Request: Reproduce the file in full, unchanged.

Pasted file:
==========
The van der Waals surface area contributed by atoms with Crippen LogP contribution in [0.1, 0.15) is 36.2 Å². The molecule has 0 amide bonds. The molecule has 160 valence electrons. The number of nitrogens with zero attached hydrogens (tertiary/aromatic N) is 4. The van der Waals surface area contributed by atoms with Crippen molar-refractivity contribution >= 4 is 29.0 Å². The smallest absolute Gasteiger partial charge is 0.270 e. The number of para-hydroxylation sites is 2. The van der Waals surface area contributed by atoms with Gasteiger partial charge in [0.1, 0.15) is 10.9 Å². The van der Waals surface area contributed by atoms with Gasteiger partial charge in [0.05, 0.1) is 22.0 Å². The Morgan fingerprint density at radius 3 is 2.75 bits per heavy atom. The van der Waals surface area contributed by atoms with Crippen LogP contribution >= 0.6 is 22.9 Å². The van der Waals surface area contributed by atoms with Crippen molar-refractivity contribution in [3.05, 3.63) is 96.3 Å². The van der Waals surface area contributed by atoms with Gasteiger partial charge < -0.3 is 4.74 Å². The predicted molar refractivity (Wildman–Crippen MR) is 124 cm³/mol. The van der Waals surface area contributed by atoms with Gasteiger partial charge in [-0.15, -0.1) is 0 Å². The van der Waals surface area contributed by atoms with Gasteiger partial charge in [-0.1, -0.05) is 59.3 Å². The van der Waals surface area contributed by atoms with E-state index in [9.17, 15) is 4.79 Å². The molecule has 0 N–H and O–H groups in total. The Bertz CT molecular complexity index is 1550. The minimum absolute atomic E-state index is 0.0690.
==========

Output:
The van der Waals surface area contributed by atoms with Crippen LogP contribution in [0.1, 0.15) is 36.2 Å². The molecule has 0 amide bonds. The molecule has 160 valence electrons. The number of nitrogens with zero attached hydrogens (tertiary/aromatic N) is 4. The van der Waals surface area contributed by atoms with Crippen molar-refractivity contribution >= 4 is 29.0 Å². The smallest absolute Gasteiger partial charge is 0.270 e. The number of para-hydroxylation sites is 2. The van der Waals surface area contributed by atoms with Gasteiger partial charge in [0.1, 0.15) is 10.9 Å². The van der Waals surface area contributed by atoms with Gasteiger partial charge in [0.05, 0.1) is 22.0 Å². The Morgan fingerprint density at radius 3 is 2.75 bits per heavy atom. The van der Waals surface area contributed by atoms with Crippen LogP contribution >= 0.6 is 22.9 Å². The van der Waals surface area contributed by atoms with Crippen molar-refractivity contribution in [3.05, 3.63) is 96.3 Å². The van der Waals surface area contributed by atoms with Gasteiger partial charge < -0.3 is 4.74 Å². The predicted molar refractivity (Wildman–Crippen MR) is 124 cm³/mol. The van der Waals surface area contributed by atoms with Gasteiger partial charge in [-0.15, -0.1) is 0 Å². The van der Waals surface area contributed by atoms with Gasteiger partial charge in [-0.1, -0.05) is 59.3 Å². The van der Waals surface area contributed by atoms with E-state index in [9.17, 15) is 4.79 Å². The molecule has 0 N–H and O–H groups in total. The Bertz CT molecular complexity index is 1550. The minimum absolute atomic E-state index is 0.0690.